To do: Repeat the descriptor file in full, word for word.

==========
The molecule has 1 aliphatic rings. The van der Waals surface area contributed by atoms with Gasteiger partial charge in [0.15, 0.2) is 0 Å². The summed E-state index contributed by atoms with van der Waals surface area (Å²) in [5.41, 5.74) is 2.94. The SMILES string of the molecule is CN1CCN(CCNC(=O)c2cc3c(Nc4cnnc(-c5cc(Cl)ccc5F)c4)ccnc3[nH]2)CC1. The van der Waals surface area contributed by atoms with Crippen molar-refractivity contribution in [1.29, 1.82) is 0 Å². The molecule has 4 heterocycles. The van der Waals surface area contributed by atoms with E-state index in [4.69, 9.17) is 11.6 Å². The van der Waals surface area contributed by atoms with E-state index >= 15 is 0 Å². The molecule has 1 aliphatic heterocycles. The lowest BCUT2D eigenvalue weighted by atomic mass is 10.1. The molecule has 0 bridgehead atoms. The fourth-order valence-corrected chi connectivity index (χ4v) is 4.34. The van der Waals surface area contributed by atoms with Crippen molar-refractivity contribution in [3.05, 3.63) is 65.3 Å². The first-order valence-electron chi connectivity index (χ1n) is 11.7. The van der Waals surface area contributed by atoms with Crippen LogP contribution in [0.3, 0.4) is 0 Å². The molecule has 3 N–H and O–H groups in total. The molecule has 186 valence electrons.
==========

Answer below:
The molecule has 1 aliphatic rings. The van der Waals surface area contributed by atoms with Gasteiger partial charge in [0.15, 0.2) is 0 Å². The summed E-state index contributed by atoms with van der Waals surface area (Å²) in [5.41, 5.74) is 2.94. The SMILES string of the molecule is CN1CCN(CCNC(=O)c2cc3c(Nc4cnnc(-c5cc(Cl)ccc5F)c4)ccnc3[nH]2)CC1. The van der Waals surface area contributed by atoms with Crippen molar-refractivity contribution in [1.29, 1.82) is 0 Å². The molecule has 4 heterocycles. The van der Waals surface area contributed by atoms with E-state index in [4.69, 9.17) is 11.6 Å². The van der Waals surface area contributed by atoms with E-state index >= 15 is 0 Å². The molecule has 1 aliphatic heterocycles. The lowest BCUT2D eigenvalue weighted by atomic mass is 10.1. The molecule has 0 bridgehead atoms. The fourth-order valence-corrected chi connectivity index (χ4v) is 4.34. The van der Waals surface area contributed by atoms with Crippen molar-refractivity contribution in [3.05, 3.63) is 65.3 Å². The first-order valence-electron chi connectivity index (χ1n) is 11.7. The van der Waals surface area contributed by atoms with Crippen LogP contribution in [0.3, 0.4) is 0 Å². The molecule has 3 N–H and O–H groups in total. The molecule has 186 valence electrons.